The End of Economic Exhuberance

The markets as predictions of our economic future have spoken (are speaking might be more accurate) and appear to think the stimulus spending plan … won’t do much.    Optimists can note however that they also are not predicting a finanacial catastrophe – rather we seem to be resetting a lot of economic indicators (DOW, SP, Home Prices, etc) to the levels of ten years ago.

The tendency of economic forces to reset the whole show to 1990’s levels actually makes a lot of sense to me, and a quick look at stock index charts suggests that we may be seeing a very simple thing right now – resetting many metrics to the values they would have if we had simply skipped the economic exhuberance era and grown the economy the good old fashioned way – with real rather than paper wealth.   I’m not saying the big upticks in the indexes and housing were not “natural” – in fact i think they were the natural extension of several factors including reduced regulations (a small factor IMO), personal trading stock investment frenzy (a big factor IMHO), and the speculative real estate bubble combined with low interest rates (the key factor IMO).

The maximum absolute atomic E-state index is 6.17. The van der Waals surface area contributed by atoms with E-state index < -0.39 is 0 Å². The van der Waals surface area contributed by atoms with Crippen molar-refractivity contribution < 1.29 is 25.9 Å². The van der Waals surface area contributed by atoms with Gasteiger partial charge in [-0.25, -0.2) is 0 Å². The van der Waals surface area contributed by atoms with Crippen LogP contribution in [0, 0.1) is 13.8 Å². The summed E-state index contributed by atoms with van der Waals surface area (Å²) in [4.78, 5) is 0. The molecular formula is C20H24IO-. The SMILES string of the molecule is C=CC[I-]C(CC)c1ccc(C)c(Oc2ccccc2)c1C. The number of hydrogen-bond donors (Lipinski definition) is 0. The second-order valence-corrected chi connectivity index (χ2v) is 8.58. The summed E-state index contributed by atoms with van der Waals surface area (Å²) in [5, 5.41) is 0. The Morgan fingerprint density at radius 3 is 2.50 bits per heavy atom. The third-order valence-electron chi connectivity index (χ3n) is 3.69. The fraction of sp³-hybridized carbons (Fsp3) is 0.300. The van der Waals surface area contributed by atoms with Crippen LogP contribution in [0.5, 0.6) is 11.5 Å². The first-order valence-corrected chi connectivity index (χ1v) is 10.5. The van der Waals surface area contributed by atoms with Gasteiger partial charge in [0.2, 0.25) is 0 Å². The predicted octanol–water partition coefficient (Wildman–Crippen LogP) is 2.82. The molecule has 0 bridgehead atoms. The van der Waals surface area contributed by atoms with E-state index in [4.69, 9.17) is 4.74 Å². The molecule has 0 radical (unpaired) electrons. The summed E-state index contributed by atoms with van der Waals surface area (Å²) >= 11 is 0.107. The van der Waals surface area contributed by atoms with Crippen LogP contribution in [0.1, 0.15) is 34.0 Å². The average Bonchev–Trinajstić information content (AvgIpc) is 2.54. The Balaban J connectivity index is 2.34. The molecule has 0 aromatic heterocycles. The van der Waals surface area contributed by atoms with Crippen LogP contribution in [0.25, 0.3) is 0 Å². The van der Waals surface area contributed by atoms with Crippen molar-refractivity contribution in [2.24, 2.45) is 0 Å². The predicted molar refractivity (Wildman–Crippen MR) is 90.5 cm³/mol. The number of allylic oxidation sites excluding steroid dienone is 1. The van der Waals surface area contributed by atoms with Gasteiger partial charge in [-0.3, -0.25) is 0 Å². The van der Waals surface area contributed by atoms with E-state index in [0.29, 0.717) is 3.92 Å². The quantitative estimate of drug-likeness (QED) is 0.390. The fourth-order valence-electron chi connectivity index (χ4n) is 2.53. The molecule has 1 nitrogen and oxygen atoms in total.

As details of the TARP and stimulus plans come out I think many pundits are starting to see what most regular folks have known for some time – the economic groundhog saw his shadow and we’re looking at a lot more economic bad news and trouble before the sun shines again.   But the indexes are predictors of the economy of the future so I think people should not look for things to spring back anytime soon – once we have “reset the economy” to a reasonable level we can reasonably expect things to start growing again at modest historical rates rather than with the exhuberant frenzy of the last 10-20 years.

Is the stock bloodbath over yet?   I’m guessing pretty much yes – we have now about halved the indexes from their highs and returned to the places we’d be without the bubble, and the trillion about to be pumped into the economy will at least add that much to the GDP yielding a modest and expensive but noticeable positive effect.